Designer Babies – Coming Soon to a Mall Near You

Dwayne “The Rock” Johnson or Tom Brady? Kylie or Taylor? Much like buying a car or a house, the ability to choose designer options for your children may soon become mainstream.

Born August 29, 2000, Adam Nash was born in the US. Adam is considered the first ‘designer baby.’ Born through in-vitro fertilization and preimplantation genetic diagnosis (PGD), genetic screening to ensure Adam would have the proper cells needed to save his sisters life. Adam’s sister Molly was born with Fanconi Anaemia, a genetic disorder that leads to failure of bone marrow production. Doctors screened the parent’s embryos and selected those which would produce the stem cells needed to save Molly’s life.

Sex Selection — When Humans try to Outwit Mother Nature

In the 1980s, ultrasound technology became readily available, allowing parents to be the opportunity to know early in the pregnancy the sex of the child. In many Asian countries, where there is a preference for male children, sex selection soon was exploited. This lead to widespread female feticide, which has created an artificial gender imbalance currently disrupting the reproductive age groups in a variety of countries, including China, South Korea, parts of India.

Natural sex-ratio at birth (SRB) for human populations consistently sits around 103–107 male babies for every 100 female ones. Due to sex-selective abortion, there is now an artificial gender imbalance predominantly in China and other Asian & European countries.

A recent study published in the Proceedings of the National Academy of Sciences journal estimates 23.1 million females are missing due to sex-selective abortions in 12 Asian and European countries.

Sex selection in China’s during the 1980s and ’90s, primarily due to the one-child policy, from 1979 to 2015, created such an imbalance that laws and regulations were enacted to outlaw the procedure, which has led to an underground network of illegal sex screening and abortions.

According to a report issued by China’s National Bureau of Statistics in 2016, there were nearly 34 million more men than women in the country. Now many men of marriageable age are unable to find a spouse, leading to a bride trafficking problem.


Gattaca, an 1990’s American science fiction film starring Ethan Hawke and Uma Thurman, explored a future populated by children conceived via genetic selection where prenatal and embryo screening is used to predict the genetic make-up of a fetus or embryo.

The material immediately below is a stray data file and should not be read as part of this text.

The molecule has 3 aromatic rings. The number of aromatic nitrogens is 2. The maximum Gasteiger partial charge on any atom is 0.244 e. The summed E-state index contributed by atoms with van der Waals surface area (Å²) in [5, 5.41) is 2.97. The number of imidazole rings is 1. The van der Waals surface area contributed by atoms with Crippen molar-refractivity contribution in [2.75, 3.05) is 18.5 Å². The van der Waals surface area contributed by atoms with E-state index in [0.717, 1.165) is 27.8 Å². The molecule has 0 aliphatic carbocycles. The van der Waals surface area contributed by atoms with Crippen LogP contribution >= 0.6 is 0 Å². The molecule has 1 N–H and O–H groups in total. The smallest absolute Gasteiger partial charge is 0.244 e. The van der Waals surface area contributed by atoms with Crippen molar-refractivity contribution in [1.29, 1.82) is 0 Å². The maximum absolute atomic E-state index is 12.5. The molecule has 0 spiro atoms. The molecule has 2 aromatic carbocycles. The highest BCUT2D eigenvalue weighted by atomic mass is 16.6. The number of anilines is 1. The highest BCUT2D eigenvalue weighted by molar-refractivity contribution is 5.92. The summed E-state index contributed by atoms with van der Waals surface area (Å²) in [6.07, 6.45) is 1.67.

Today, Genomic Prediction, a New Jersey startup company, has developed a genome-wide molecular genotyping methodology for preimplantation genetic testing of embryos.

The genotyping methodology utilizes DNA measurements to predict which embryos from an IVF procedure are less likely to produce common single-gene disorders, such as Cystic Fibrosis, Thalassemia, BRCA, Sickle Cell Anemia, and Gaucher Disease in addition to a broad range of Polygenic disorders including Diabetes, Coronary Artery Disease, Heart Attack Risk, Intellectual Disability, Idiopathic Short Stature, etc.

Parents are given reports on tests run on frozen embryos that grade them based on risk estimates for the various listed diseases. Parents then can choose the healthiest ones.

Genome Editing and CRISPR-Cas9

CRISPR is a group of technologies that give scientists the ability to change an organism’s DNA. CRISPR stands for clusters of regularly interspaced short palindromic repeats. And Cas9 the protein, (“CRISPR-associated”), is an enzyme that acts like a pair of molecular scissors that can cut strands of DNA.

Jiankui He, a Chinese biophysics researcher, and scientist is known for the birth of the world’s first gene-edited babies, twin Chinese girls Lulu and Nana, born in October 2018. Jiankui He used CRISPR/Cas9 to give the girls immunity from HIV infection, of which their father was positive. He claims to have been able to alter CCR5, a gene that allows the AIDS-causing virus to infect cells.

Unnatural Selection

A new Netflix documentary series, Unnatural Selection, takes viewers into the world of gene editing. It follows the scientists, doctors, patients, and others, including ambitions and ethical struggles of redesigning mother nature. It asks the question, is biohacking ethical. It focuses on gene-editing technologies like CRISPR.

The idea of being able to select disease-free embryos has its benefits. But the technology would also be used for parents to choose socially desirable traits, and the impacts of those choices will remain unknown until a large number of these designer babies are born. Asia continues to grapple with the effects of humans going against Mother Nature for the sex selection of their children. What will be the side effects of full-blown baby designing? Will we be a world full of Kanyes & Kardashians? What would our world be like with children designed based on trends?

“If there is one thing the history of evolution has taught us it’s that life will not be contained. Life breaks free, it expands to new territories and crashes through barriers, painfully, maybe even dangerously, but, uh… well, there it is.” — Dr. Ian Malcolm, Jurrasic Park (Motion Picture). (1993). Steven Spielberg (Director). Kathleen Kennedy and Gerald R. Molen (Producers). Universal Studios

Original article published at the Data Driven Investor 

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